2010 NFL Draft Player Profile: Brandon Spikes
Brandon Spikes (Florida)
Height: 6’3″ Weight: 256 pounds
40 Time: 4.76
On the other side of the SEC Championship, Brandon Spikes is a notch below McClain’s physicality but his own on-the-field instincts are nothing below par. As the top member of a defense that only lost two games in consecutive years, Spikes will be a well sought after acquirement in April.
There are concerns surrounding his character after he was suspended during the 2009 season for allegedly attempting to gouge out the eyes of a Georgia running back. Aside from that isolated incident, as violent as it was, Spikes has a generally consistent personality that wins over most who interact with him.
Although Spikes’ progression at Florida isn’t impressive—in fact, it’s downright disappointing—most of it can be contributed to a bothersome groin injury and the heightened savvy of opposing offensive coordinators.
On a defense full of playmakers, it’s easy to see how ineffective Spikes could be when properly planned against. As a senior, he only amassed 52 tackles, three sacks, and two interceptions.
On the field, though, Spikes has some of the quickest instincts in his class, flying to the ball with great straight-line speed. He moves seamlessly through the trash at the line of scrimmage to get to the runner or the quarterback.
His true strength in the backfield is his pass coverage. Like most linebackers of his size, Spikes looks a little stiff when changing direction, but he has great recognition skills and reads the quarterback like a true pro. He closes in on the short routes quickly and uses his long arms to break up the pass.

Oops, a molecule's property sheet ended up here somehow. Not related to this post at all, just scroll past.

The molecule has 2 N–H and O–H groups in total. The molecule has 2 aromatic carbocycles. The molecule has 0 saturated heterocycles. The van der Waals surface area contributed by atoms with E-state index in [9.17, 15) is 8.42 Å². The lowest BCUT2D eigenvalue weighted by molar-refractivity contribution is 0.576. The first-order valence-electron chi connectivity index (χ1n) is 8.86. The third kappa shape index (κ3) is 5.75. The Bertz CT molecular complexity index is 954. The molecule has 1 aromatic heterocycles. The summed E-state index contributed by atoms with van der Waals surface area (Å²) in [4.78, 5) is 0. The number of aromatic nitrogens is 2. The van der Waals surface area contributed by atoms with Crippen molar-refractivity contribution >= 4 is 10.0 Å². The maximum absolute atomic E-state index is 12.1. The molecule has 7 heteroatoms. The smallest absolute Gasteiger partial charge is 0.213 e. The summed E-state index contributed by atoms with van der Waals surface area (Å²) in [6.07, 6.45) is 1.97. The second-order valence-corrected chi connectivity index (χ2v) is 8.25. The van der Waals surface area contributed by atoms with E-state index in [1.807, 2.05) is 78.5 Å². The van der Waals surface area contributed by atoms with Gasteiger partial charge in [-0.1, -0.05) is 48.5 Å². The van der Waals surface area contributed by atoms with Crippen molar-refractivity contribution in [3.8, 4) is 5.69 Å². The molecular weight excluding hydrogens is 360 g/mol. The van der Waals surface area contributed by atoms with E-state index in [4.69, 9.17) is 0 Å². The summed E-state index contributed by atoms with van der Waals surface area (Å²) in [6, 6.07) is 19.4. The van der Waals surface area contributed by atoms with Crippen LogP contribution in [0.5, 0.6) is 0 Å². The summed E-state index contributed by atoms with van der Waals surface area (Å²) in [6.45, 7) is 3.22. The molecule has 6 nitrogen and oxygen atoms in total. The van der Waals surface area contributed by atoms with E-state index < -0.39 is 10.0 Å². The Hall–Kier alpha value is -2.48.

As a run defender, it’s all about size for Spikes. He uses a great punch to disengage the blocker, though at times it appears he would be more apt to use his hands, a skill he hasn’t yet mastered.
He is impressively aggressive at the line, though at times his over aggression allows the cutback lanes to open up, something he will have to improve upon at the next level. As a tackler though, he is efficient and nasty. He wraps up well and uses his quick feet to grab smaller runners coming out of the backfield.
He struggles at times to bring down larger backs, but makes up for it by having a tendency to separate the ball from the carrier.
Spikes is a prototypical stand-up blitzer. He can explode off the line at the snap and can easily get to the quarterback. In Florida’s defensive scheme, he wasn’t regularly used as a primary blitzer, but could be very effective in that capacity at the professional level.
Spikes’s intangibles are up and down. He has good upside but his character issues may serve as a distraction come draft day. He comes from a good football bloodline as cousin Takeo Spikes has found recurring success in the NFL.
Look for a team like Denver to bolster up the youth of their defense with Spikes. Josh McDaniel’s fiery coaching style has the capabilities to deal with the potential problems that come with drafting Spikes.
Elvis Dumervil may depart through free agency and D.J. Williams isn’t getting any younger. With his run-stopping abilities, Spikes may be the new defensive quarterback in Denver for years to come.